“But it’s good to get in a position where we are now today. And it gives me an opportunity to ring up the integrity unit to therefore have a word to them and put forward my case of I guess, the 100 hours [of community service] that I did in 2018 for what happened. Basically, all this good behavior stuff that I’ve done, I think I have to put forward so I’m happy to do that.”

The CA board requested a code of conduct review at the October board meeting that was conducted by CA’s current head of integrity Jacqui Partridge. Warner’s ban in 2018 was handed down under a different head of integrity, Iain Roy, who did the investigation into the sandpaper incident in Cape Town. There was also a different CA CEO in James Sutherland, a different head of high performance in Pat Howard, and only one current CA director, John Harnden, remains from the 2018 board that handed down Warner’s lifetime leadership ban in the days after Cape Town.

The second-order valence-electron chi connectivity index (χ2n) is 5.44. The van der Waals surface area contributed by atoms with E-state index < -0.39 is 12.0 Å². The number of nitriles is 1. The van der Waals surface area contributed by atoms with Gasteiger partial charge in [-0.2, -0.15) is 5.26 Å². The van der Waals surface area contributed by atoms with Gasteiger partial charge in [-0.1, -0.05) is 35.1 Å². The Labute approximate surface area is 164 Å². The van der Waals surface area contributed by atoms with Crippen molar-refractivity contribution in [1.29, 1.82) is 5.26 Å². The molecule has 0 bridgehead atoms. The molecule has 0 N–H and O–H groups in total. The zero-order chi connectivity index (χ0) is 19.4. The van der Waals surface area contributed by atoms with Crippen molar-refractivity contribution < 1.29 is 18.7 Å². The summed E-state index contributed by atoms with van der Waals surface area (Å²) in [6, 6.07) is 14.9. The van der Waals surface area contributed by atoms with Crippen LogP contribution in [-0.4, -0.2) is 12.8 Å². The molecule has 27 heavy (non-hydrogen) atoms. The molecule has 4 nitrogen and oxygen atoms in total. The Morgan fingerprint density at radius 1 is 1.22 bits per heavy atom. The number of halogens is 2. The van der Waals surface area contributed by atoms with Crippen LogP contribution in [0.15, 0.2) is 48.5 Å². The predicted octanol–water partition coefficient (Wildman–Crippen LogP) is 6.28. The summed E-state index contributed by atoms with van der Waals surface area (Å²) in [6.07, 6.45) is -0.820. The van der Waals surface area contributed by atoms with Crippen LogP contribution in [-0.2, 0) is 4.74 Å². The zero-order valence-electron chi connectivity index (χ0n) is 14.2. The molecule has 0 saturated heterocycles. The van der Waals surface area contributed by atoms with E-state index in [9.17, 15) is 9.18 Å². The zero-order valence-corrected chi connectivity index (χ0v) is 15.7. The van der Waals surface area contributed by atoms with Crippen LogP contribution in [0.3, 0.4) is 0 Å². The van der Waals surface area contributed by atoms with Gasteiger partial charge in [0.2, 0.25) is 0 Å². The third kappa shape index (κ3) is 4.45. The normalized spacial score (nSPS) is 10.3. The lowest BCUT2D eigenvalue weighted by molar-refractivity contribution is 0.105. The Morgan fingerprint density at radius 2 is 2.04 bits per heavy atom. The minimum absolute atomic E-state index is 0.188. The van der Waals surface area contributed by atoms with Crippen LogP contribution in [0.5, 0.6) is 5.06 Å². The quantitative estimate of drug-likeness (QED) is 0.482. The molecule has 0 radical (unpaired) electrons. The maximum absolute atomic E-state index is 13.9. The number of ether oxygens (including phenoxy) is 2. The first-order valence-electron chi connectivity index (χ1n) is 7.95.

Under the new code of conduct, Warner has to formally apply to have his ban modified, which CA outlined in a statement.

“Any applications will be considered by a three-person Review Panel, comprising independent Code of Conduct Commissioners, which must be satisfied that exceptional circumstances exist to justify modifying a sanction,” the statement said.

“These circumstances and considerations will include whether the subject of the sanction has demonstrated genuine remorse; the subject’s conduct and behaviour since the imposition of the sanction; whether rehabilitation programs have been completed undertaken (if applicable) and the length of time that has passed since the sanction was imposed and whether sufficient time has passed to allow for reform or rehabilitation.

“Where it’s been disappointing, it’s taken this long to get to where it has. It was brought up in I think February this year. So it’s been drawn out. It’s traumatic for me and my family and everyone else that was involved in it. We haven’t needed to go back into that detail. We don’t need to relive what happened”

David Warner

“The code of conduct states this process: ‘Acknowledges that Players and Player Support Personnel are capable of genuine reform or rehabilitation and is intended to provide the Player or Player Support Personnel with an opportunity to resume their previously held positions or responsibilities in specific circumstances.’